The Question: With All the Attention Focused on Being "Green," How Does a Firm with Clients That Are Not Considered Green Tout Its Own Program?

Article excerpt

Lydia Bednerik

Internal green programs are catching on in law firms, not just because they demonstrate good corporate social responsibility, but because they satisfy good business sense. Clients who do not share the green value should still appreciate the positive economic and business impact that environmental initiatives contribute to business operations, including employee retention and expense control.

Most of the specific activities of a greening program are simply smart business tactics--reducing consumption of resources such as energy, water, paper and other supplies; providing healthy workspaces; and improving waste streams. Once firms learn to communicate these aspects of sustainability initiatives, it is hard to find folks who react negatively. What client would encourage you to increase your energy bill and run your company less efficiently?

Firms with specific practice groups to serve clients in the green economy also struggle with the perceptions of their non-green clients. Some clients come to green issues by choice, some by force. Either way, as more industries face uncertain (and increasing) regulations in areas ranging from carbon emissions to green building ordinances, even companies that come kicking their feet will need expert advice. Marketers can give their firms the language and tools to communicate these messages effectively.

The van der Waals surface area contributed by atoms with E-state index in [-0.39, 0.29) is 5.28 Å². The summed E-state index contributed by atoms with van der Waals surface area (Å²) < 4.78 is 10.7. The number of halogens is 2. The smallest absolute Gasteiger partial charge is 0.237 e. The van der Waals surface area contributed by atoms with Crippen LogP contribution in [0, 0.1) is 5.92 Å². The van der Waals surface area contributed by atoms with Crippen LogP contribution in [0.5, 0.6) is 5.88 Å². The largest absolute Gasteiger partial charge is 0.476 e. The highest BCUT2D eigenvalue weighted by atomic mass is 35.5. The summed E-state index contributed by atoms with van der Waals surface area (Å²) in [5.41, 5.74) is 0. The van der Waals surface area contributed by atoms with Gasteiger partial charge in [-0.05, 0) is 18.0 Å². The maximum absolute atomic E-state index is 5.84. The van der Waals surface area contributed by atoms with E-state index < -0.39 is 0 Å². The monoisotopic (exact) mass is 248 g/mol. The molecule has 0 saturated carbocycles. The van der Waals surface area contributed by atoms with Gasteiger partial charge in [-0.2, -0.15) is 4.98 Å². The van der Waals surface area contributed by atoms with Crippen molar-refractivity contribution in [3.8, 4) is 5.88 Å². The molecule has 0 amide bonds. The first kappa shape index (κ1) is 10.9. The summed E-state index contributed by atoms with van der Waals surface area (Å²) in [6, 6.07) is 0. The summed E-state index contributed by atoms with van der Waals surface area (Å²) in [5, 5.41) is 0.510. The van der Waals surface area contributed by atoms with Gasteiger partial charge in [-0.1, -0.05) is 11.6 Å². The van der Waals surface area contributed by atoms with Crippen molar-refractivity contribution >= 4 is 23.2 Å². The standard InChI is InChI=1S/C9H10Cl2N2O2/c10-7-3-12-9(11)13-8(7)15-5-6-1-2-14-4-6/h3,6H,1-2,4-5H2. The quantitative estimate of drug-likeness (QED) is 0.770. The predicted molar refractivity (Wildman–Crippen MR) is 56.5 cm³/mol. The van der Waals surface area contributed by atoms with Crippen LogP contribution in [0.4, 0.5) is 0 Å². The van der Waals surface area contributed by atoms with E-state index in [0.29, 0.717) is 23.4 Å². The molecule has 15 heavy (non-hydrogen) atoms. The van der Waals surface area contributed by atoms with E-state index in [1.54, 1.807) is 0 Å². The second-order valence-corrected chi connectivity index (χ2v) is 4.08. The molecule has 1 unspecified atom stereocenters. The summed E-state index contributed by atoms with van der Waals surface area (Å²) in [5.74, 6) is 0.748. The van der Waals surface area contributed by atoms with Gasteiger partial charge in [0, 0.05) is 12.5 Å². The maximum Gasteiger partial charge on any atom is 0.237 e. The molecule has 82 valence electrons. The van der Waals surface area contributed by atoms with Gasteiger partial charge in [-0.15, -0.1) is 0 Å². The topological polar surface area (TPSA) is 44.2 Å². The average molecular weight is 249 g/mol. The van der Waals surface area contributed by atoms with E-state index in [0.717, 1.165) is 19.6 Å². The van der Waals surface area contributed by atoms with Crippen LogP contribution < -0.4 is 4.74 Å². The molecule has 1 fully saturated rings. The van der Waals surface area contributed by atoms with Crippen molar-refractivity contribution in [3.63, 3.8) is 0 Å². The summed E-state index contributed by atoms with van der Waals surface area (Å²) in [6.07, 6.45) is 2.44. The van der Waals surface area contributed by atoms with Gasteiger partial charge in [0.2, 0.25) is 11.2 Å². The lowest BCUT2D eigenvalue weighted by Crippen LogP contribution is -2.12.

Lydia Bednerik is marketing director for Wendel, Rosen, Black & Dean LLP, which first earned its certification as a green business in 2003. She can be reached at

Dave Bruns

Today, "green" is more than a badge of honor. It's a requirement to succeed. All industries, regardless of product, must think about sustainability. From liability to lost market share, the cost is too high for corporations to fail to consider this global movement.

As legal marketers promoting a certified green firm or other green initiative, we must focus on maximizing the sustainability trends within our clients' industries. It's necessary to redevelop our marketing tool kits to leverage the bottom-line ROI of a sustainable practice and build sustainability into the firm's core values, while taking a subtle approach to promotion. For example, demonstrate your firm's sustainability commitment by reducing expenses billed to clients and cut your firm's carbon footprint by using technology (e.g., video conference versus air travel).

Don't forget the personal nature of sales within the legal context. While we promote firms, practices and industry services, the buyer is a human buying the services of another human. Humans recycle. Humans worry about the air their children breathe and the water they drink. Do we promote an anti-oil message to the oil industry? …